Woke up this morning to rain. Lots of rain. Jack from Trumbull was excited because this meant that they wouldn’t have to water their veggies. He was keeping an eye on a rain gauge, and was going to calculate the next watering based upon the amount of rain today. I don’t know how long that time was going to be, because it was still raining when I left Detroit three hours later.
Trumbull’s roof started leaking, and cans were set up on the first floor to catch the drips clear through the second floor. They own two buildings as a nonprofit entity and all residents pay into the mortgage (Jhon owns a house, and a few other people from the community own too). I slept in the library, which had holes in the ceiling where they’d opened things up for repairs. I didn’t go into the house next door to where I stayed, but its exterior looked a bit run down. They’d pulled plaster off of a section and had exposed rusted metal and old bricks and mortar. Like Jhon said, lots of work to be done without worrying about thousands of visitors.
Instead of going on a bike ride, I caught up online. A resident had just gotten back from Kentucky and had a gallon bottle of Amish honey to share. He also mixed up some biscuits with his son, and we all enjoyed blobbing the honey on the yummy baked treats. Other residents whiled away the washed out day by cleaning up and doing dishes. One resident read a soaking wet Detroit paper for a while. The headlines were about the new Crysler deal with Fiat.
I had planned on seeing the Heidelberg Project, a series of decorated houses in the McDougall-Hunt hood. Somebody told me that the area was becoming a bit gentrified due to the the popularity of the project. I also found out that it almost got destroyed but was saved. Guess I could’ve driven there in the car,Â but that wouldn’t be as fun as biking. So I packed up the car and left Detroit an hour early, hoping that driving north to Port Huron’s border crossing would get me out of the rain.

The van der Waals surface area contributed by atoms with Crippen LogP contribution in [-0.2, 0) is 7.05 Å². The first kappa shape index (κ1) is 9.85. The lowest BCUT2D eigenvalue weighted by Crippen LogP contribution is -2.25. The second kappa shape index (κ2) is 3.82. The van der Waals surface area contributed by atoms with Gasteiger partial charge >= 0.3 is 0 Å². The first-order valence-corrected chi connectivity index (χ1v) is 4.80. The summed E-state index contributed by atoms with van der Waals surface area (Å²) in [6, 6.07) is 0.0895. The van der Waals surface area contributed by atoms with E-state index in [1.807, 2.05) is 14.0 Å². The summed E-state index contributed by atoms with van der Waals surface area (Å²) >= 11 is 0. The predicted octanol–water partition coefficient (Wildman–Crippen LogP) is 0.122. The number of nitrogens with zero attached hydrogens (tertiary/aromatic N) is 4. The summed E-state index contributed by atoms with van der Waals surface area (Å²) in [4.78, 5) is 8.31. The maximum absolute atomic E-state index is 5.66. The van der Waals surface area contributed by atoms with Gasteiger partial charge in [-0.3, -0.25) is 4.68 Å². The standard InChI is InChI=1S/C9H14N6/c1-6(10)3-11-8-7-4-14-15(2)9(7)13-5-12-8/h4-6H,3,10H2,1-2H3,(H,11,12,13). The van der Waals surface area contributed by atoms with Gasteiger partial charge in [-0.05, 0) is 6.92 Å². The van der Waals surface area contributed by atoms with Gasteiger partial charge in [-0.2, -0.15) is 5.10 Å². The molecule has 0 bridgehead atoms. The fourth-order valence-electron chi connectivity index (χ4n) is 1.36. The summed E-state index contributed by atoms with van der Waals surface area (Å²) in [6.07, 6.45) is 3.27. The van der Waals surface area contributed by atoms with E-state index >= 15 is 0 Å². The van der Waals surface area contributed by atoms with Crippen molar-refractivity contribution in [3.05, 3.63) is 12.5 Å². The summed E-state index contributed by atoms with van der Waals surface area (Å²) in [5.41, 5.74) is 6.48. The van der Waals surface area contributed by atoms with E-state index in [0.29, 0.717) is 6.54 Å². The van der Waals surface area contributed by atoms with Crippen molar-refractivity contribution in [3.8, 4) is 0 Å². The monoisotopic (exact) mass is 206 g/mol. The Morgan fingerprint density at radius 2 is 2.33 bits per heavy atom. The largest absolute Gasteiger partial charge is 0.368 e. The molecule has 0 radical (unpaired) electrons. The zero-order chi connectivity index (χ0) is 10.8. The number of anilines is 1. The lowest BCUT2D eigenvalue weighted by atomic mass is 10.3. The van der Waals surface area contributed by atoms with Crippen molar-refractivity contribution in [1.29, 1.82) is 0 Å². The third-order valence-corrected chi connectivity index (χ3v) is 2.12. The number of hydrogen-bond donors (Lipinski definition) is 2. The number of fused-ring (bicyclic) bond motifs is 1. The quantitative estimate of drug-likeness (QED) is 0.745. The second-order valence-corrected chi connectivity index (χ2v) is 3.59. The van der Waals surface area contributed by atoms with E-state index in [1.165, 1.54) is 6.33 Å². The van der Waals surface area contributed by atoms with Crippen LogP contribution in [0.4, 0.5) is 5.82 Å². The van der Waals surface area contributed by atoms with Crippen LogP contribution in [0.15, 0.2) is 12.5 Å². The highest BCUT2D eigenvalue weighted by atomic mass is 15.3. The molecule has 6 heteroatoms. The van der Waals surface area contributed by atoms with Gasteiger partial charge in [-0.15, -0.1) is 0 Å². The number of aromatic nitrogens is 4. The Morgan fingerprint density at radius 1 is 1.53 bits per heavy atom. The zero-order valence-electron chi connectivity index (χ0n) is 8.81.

Glad I left early, because it rained the whole drive to Toronto. After three hours nonstop, I drove into Kitchener, home of “Cerebus” creator Dave Sim. I’d mailed letters to him over the years and always knew that he wrote/drew the 300 issue comic epic in Kitchener. Had a late lunch there and didn’t find any stencils on the walls. Hit traffic in the rain the rest of the drive into Toronto, but both eased up once I got on the QEW and exited off onto Spadina Avenue to meet up with Martin Heath and Janet Attard at Cine Cycle.
Found things no problem (I’ve become a map-reading expert from all this touring) and found Martin up in his film booth, working on reels for the Short Film Fest. Janet got up from a nap and we all hopped in my car to drive it up near College St., where it will stay parked for the rest of the visit. we walked over to This Ain’t the Rosedale Library and met the super nice folks there. We then walked over to the place where I’m staying and dropped off my things. Back down to Cine Cycle to meet up with Martin, eat some Middle Eastern food, grab the one-gear bike that Martin made for me, and walk back to my crash in Chinatown.
All this walking got my socks soaking wet. I have a worn out pair of Vans that I wear, and the holes in the soles let the rain in! Guess I’m looking for new shoes in Kensington Market tomorrow!Â Hope that the rain stops tonight and that tomorrow is a sunny day. I saw stencils everywhere today, so need to go to the alley where my car is and take some flicks. Same goes for Kensington Market, which is covered with graffiti. Hell, all of downtown Toronto is covered in graff. Tomorrow will be fun!